The federal government understands it lacks the resources to deport every undocumented immigrant in the country, so it’s targeting enforcement to immigrants who fall into certain categories. One such category includes those accused of committing crimes. As part of these efforts, law enforcement arrested a total of 331 people in six states last month, 49 of them in Kentucky, with the goal of deporting undocumented immigrants caught up in the sweep.
The operation by the U.S. Immigration and Customs Enforcement (USICS) and other law enforcement agencies resulted in 12 arrests in Lexington, 16 in Louisville and 12 more arrests elsewhere in Kentucky, including in Bowling Green, Covington and Versailles. They came about, according to the Lexington Herald Leader, after a month-long effort focused on accused criminals and immigration law violators. Of the 49 people arrested in our state, 33 had been convicted of crimes within the country. Two examples are:
- A 30-year-old Mexican national arrested in Lexington who had convictions for DUI, shoplifting, fourth-degree sexual assault, battery and domestic violence.
- A 43-year-old Mexican national who had been convicted of domestic violence, assault, aggravated assault and terroristic threatening was arrested and deported.
A 2014 memorandum by the U.S. Department of Homeland Security (DHS) states:
- Enforcement and removal policies prioritize dealing with those who may threaten national security, public safety and border security.
- Due to limited resources DHS is unable to respond to all immigration violations or remove everyone who is in the country illegally.
- Due to those limits, DHS uses discretion in the enforcement of the law to ensure that the use of its resources is devoted to cases deemed a priority.
The priorities for DHS’s civil immigration enforcement are:
- Threats to national and border security as well as public safety, including:
- Those engaged, or suspected of engaging, in terrorism or espionage or who pose a danger to national security
- Aliens apprehended at the border or ports of entry while trying to illegally enter the country
- Those convicted of a criminal offense involving a street gang
- Aliens convicted of a felony (other than instances where an element of the crime is their immigration status) or aggravated felony.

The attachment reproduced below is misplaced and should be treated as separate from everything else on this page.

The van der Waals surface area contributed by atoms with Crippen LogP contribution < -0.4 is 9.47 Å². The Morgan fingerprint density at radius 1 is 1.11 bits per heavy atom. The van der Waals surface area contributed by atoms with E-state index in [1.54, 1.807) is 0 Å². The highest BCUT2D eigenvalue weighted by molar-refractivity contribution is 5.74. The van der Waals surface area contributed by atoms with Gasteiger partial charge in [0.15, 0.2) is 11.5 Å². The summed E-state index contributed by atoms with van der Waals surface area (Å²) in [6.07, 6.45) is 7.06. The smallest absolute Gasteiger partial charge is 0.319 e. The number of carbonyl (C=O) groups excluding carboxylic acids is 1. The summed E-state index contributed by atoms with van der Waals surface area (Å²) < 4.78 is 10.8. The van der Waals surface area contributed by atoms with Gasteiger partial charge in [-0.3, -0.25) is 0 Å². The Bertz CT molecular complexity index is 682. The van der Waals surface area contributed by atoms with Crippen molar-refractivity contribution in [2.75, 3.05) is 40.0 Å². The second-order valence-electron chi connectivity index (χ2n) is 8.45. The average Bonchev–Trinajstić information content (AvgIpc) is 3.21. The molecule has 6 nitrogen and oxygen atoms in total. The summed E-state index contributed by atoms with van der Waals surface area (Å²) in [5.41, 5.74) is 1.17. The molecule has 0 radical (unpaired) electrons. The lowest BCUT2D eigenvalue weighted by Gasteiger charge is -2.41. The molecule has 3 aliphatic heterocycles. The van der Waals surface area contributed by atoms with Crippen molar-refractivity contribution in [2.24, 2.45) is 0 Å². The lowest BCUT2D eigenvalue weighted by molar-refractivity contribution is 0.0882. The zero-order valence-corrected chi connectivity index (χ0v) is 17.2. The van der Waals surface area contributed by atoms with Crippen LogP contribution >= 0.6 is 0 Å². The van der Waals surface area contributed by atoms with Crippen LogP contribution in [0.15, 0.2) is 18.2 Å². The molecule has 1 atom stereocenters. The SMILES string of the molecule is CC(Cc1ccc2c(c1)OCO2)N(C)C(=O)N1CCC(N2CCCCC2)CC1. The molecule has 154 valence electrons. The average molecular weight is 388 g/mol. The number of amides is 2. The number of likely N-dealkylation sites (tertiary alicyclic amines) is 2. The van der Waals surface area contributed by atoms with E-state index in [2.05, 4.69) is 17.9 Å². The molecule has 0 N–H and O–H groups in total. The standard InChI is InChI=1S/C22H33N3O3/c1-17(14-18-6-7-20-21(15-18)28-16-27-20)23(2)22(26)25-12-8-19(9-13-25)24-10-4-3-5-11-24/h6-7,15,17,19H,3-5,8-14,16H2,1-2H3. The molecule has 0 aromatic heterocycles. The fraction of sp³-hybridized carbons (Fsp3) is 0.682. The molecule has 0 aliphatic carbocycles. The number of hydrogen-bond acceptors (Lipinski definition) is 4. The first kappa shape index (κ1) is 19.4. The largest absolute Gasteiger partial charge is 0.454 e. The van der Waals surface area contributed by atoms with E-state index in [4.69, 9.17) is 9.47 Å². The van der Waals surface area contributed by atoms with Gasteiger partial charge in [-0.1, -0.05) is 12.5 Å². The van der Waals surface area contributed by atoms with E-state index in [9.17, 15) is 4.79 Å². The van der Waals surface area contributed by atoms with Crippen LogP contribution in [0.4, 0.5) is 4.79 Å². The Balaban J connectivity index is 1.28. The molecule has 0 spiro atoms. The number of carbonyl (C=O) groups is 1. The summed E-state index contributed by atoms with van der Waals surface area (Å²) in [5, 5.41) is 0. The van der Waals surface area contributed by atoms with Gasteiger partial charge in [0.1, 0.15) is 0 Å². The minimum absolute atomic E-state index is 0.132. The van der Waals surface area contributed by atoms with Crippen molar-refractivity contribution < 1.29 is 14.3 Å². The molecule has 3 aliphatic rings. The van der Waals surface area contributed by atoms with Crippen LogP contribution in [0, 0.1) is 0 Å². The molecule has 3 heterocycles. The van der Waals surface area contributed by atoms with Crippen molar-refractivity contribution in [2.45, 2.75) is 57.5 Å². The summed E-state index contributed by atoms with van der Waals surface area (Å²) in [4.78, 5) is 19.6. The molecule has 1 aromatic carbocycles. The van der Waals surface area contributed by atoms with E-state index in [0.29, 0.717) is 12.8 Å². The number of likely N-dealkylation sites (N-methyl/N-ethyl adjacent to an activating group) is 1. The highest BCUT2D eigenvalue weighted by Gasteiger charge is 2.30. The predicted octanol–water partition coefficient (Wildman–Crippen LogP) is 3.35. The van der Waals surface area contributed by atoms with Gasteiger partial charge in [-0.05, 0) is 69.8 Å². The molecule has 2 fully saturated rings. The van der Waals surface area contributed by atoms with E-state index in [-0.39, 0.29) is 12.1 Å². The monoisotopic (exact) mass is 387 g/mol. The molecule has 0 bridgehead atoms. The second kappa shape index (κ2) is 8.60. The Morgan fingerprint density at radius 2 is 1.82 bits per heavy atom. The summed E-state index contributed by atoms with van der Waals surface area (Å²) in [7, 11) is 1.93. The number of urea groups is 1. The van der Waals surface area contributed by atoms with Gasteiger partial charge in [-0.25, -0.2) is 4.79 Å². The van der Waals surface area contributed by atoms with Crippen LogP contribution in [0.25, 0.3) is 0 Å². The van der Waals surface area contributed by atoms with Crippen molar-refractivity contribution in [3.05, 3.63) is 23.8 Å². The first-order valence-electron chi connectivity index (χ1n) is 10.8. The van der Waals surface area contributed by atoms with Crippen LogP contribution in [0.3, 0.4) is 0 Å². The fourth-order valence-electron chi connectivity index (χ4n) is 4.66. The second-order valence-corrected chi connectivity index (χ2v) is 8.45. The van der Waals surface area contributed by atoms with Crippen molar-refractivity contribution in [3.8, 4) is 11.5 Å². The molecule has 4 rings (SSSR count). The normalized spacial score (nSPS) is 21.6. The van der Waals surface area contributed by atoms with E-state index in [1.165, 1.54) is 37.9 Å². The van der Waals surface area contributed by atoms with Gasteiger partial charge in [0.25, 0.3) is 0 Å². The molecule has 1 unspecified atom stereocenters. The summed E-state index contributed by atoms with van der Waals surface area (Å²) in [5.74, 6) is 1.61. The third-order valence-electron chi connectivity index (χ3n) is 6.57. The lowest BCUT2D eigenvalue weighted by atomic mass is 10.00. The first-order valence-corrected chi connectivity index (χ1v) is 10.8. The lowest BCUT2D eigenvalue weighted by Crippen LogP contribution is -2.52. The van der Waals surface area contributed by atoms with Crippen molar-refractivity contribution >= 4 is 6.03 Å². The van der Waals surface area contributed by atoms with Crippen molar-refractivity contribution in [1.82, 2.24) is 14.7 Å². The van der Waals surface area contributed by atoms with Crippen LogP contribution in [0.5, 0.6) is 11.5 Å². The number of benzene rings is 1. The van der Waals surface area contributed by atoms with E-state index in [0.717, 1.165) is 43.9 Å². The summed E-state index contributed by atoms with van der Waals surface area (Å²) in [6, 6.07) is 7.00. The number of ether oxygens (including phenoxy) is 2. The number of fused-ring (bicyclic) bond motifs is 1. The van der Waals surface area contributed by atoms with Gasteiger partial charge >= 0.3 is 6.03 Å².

- Aliens convicted of misdemeanors and those who recently violated immigration law:
- Those convicted of three or more misdemeanors (other than minor traffic offenses)
- Aliens convicted of a “significant misdemeanor”
- Aliens apprehended anywhere in the country after illegally entering it, or re-entering it, and who can’t establish that they have been physically present in the country continuously since January 1, 2014
- Aliens who have significantly abused the visa or visa waiver programs.
- Other immigration violators
- Those issued a final order of removal on or after January 1, 2014
- Those in this category should be removed unless they qualify for asylum or another form of relief or the alien is not a threat to the integrity of the immigration system or there are reasons the person should not be an enforcement priority.
If you are arrested or have a criminal record and you are an undocumented immigrant, you are in much greater danger of possible deportation. We help clients with both criminal defense and immigration law matters. Call CF Abogados today at (859) 971-0060 or fill out the online contact form if you have any questions about your rights and the best ways to protect them.
Attorney Kirby J. Fullerton
Mr. Fullerton’s practice is focused on immigration law. He speaks Spanish, and represents clients in cases before the immigration courts and the Board of Immigration Appeals. He began his career practicing criminal defense, and understands how matters in criminal courts can affect a client’s immigration status. [Attorney Bio]